Types of profit-sharing plans

Generally, there are three types of profit-sharing plans: pro-rata, new comparability, and age-weighted.  When combined with a 401(k) plan, the “new comparability” plan is one of the most flexible ways to maximize retirement contributions while minimizing total cost to the business.

Benefits of New Comparability Method

  • Up to $58,000 in annual contributions may be allocated to an individual’s 401(k) retirement account.
  • Plan contributions can be deducted as a business expense.
  • The plan applies to any size business, even where there’s a wide range of compensation.
  • The business owner can define employee categories (for example, salaried and hourly employees).
  • Groups are assigned different contributions, which are typically a percentage of pay.
  • A minimum contribution is required, based on nondiscrimination testing.
  • For workers 50 and over, a catch-up provision permits extra contributions.

SECURE Act Extension Guidelines

Employers may adopt a new qualified retirement plan as late as their business tax filing deadline, including extensions. Here are the requirements:

  • Plans adopted by the filing due date for the year may be treated as in effect as of close of the year.
  • The plan adoption date used is 12/31 (last day) of the taxable plan year for the adoption agreement and operations purposes.
  • This extension will NOT apply to certain plan provisions, such as elective deferrals.
  • This allows employer contributions to be made for the taxable plan year.
  • Allocation of the employer contribution is based on full year compensation (determination period).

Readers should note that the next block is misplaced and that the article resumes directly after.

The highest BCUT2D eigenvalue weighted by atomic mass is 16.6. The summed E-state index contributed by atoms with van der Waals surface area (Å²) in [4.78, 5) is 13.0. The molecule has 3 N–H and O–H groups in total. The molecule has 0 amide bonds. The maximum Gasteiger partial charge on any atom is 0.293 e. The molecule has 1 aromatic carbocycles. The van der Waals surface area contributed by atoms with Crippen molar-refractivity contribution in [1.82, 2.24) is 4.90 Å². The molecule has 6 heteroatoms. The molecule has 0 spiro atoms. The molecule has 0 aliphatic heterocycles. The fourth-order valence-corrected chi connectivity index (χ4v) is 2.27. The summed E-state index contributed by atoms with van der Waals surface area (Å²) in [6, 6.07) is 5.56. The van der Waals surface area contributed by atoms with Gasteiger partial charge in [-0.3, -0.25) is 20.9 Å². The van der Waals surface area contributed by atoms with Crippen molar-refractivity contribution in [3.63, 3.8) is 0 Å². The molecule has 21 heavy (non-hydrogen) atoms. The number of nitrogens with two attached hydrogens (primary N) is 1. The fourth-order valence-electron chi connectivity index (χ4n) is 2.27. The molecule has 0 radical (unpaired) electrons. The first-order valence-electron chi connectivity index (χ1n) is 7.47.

• Effective 1/1/2020

Why start a 401(k) with profit-sharing?

One of the biggest benefits of a profit-sharing plan is flexibility. Contributions are made at the discretion of the employer, depending on the economic success of the business and based on the business’ needs. Any size business can qualify, and a wide range of compensations is acceptable. Contributions are pre-tax, tax-deductible, and not subject to withholding tax such as Social Security or Medicare.

Last but not least, a profit-sharing plan can be an attractive benefit for recruiting potential employees and retaining your best talent.

Questions? A retirement expert can help you learn more about the benefits of profit-sharing plans.

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* This content is for educational purposes only, is not intended to provide specific legal advice, and should not be used as a substitute for the legal advice of a qualified attorney or other professional. The information may not reflect the most current legal developments, may be changed without notice and is not guaranteed to be complete, correct, or up-to-date.